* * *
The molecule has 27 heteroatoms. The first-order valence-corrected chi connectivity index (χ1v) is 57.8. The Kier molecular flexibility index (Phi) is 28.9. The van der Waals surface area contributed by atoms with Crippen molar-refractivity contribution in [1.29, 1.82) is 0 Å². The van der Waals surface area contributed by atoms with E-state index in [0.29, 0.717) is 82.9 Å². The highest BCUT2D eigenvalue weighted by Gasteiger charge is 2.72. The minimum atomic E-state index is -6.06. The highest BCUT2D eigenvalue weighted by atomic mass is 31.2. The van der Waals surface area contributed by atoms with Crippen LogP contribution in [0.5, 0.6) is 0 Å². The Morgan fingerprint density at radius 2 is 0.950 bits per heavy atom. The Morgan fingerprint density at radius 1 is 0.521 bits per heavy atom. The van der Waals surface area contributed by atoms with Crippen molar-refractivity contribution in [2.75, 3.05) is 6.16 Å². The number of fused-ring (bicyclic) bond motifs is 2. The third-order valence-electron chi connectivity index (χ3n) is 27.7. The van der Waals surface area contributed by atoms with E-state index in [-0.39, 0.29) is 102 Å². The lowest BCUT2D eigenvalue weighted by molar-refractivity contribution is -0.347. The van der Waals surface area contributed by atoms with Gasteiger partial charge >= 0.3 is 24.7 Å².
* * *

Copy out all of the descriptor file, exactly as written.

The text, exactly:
The molecule has 27 heteroatoms. The first-order valence-corrected chi connectivity index (χ1v) is 57.8. The Kier molecular flexibility index (Phi) is 28.9. The van der Waals surface area contributed by atoms with Crippen molar-refractivity contribution in [1.29, 1.82) is 0 Å². The van der Waals surface area contributed by atoms with E-state index in [0.29, 0.717) is 82.9 Å². The highest BCUT2D eigenvalue weighted by Gasteiger charge is 2.72. The minimum atomic E-state index is -6.06. The highest BCUT2D eigenvalue weighted by atomic mass is 31.2. The van der Waals surface area contributed by atoms with Crippen LogP contribution in [0.5, 0.6) is 0 Å². The Morgan fingerprint density at radius 2 is 0.950 bits per heavy atom. The Morgan fingerprint density at radius 1 is 0.521 bits per heavy atom. The van der Waals surface area contributed by atoms with Crippen molar-refractivity contribution in [2.75, 3.05) is 6.16 Å². The number of fused-ring (bicyclic) bond motifs is 2. The third-order valence-electron chi connectivity index (χ3n) is 27.7. The van der Waals surface area contributed by atoms with E-state index in [-0.39, 0.29) is 102 Å². The lowest BCUT2D eigenvalue weighted by molar-refractivity contribution is -0.347. The van der Waals surface area contributed by atoms with Gasteiger partial charge >= 0.3 is 24.7 Å².